Breaking Down the Tower of the Absolute Authorship: Italo Calvino’s If on a Winter’s Night a Traveler

© Claude Monet, Train in the Snow, oil on canvas, 1875

Metafictional narrative is one of the most significant features fusing the reality and the fictional world together in postmodern literature. The metanarrative of one of the most influential postmodern novels, Italo Calvino’s If on a Winter’s Night a Traveler (1979), plays with the boundaries between ‘tangible’ fiction and ‘elusive’ reality. Calvino intertwines the reader’s quest for the ‘real’ book and the tales he encounters, and the multiplicity of authors and texts complement each other to break down the absolute panopticon model of the authorship to dismiss the search for a solid narrative.


© A Helen and Kurt Wolff Book

Speaking through various characters, Calvino decentralises the authoritative power of the author. In Chapter 8, for example, Silas Flannery appears at first to be only an author-character who seeks to write a book that is “the written counterpart of the unwritten world.” However, his observation of the reader in the deck chair and his feeling that someone is controlling his writing indicates a sense of incompleteness and involves the reader as an essential part of the constitution of texts. Later, his ‘translator’ Marana’s comment on the fraud of Flannery’s fiction, that “artifice is the true substance of everything, the author who devised a perfect system of artifices would succeed in identifying himself with the whole” questions the role of the author: he considers “a literature made entirely of Apocrypha of false attributions, imitations, counterfeits, and pastiches as an ideal form.” Towards the end of the novel, it is revealed that both of them are under the influence of the same reader, and that Marana attempts to prove that written pages are void while “she reads to catch a voice that comes from somewhere beyond the author.” The relationship between the author(s) and the reader(s) become inseparable as the two main narratives fall into partial images and plural fragments.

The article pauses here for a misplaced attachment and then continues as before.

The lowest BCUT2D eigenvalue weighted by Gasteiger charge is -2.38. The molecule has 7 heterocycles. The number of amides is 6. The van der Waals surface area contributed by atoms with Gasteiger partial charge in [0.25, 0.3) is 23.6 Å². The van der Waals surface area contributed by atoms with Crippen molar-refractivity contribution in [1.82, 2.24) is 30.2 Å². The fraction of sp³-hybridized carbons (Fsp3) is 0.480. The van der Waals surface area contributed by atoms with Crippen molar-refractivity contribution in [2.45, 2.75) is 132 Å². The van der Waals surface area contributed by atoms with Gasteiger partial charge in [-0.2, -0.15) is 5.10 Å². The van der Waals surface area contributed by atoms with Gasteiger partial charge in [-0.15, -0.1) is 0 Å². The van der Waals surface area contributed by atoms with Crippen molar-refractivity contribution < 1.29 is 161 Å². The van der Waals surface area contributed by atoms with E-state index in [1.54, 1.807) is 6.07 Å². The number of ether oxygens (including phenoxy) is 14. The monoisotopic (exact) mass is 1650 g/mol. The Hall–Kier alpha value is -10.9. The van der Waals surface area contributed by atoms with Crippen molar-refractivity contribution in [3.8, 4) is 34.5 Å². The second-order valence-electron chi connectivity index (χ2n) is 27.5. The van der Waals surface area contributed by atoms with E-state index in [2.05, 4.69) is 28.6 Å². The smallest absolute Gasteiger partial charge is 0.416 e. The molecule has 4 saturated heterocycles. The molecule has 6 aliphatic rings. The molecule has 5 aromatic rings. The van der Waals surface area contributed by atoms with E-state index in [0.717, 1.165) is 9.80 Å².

By the end of the novel, the ‘ending’ of you and the other reader almost finishing reading the same book leaves “you” a sense of defeat in ‘your’ quest for a solid narrative, which signifies that the pursuit of a truth beyond mankind’s articulation is doomed to failure. Calvino states that we all come all the way to hunt a counterfeiter of novels, and we find ourselves “a prisoner of a system in which every aspect of life is a counterfeit, a fake.” In this novel, then, we all fall into an abyss, looking for a truth which does not exist. Trapped in a metafictional narrative constituted by different ‘authors’ and ‘readers,’ the roles of the two poles merge, and leave us to the question of the artificiality of the nature of narrative in the “never-ending” novel.

By Chan Tsz Yan Audrey

Categories: Books, Modernism and Postmodernism

Tags: , , ,

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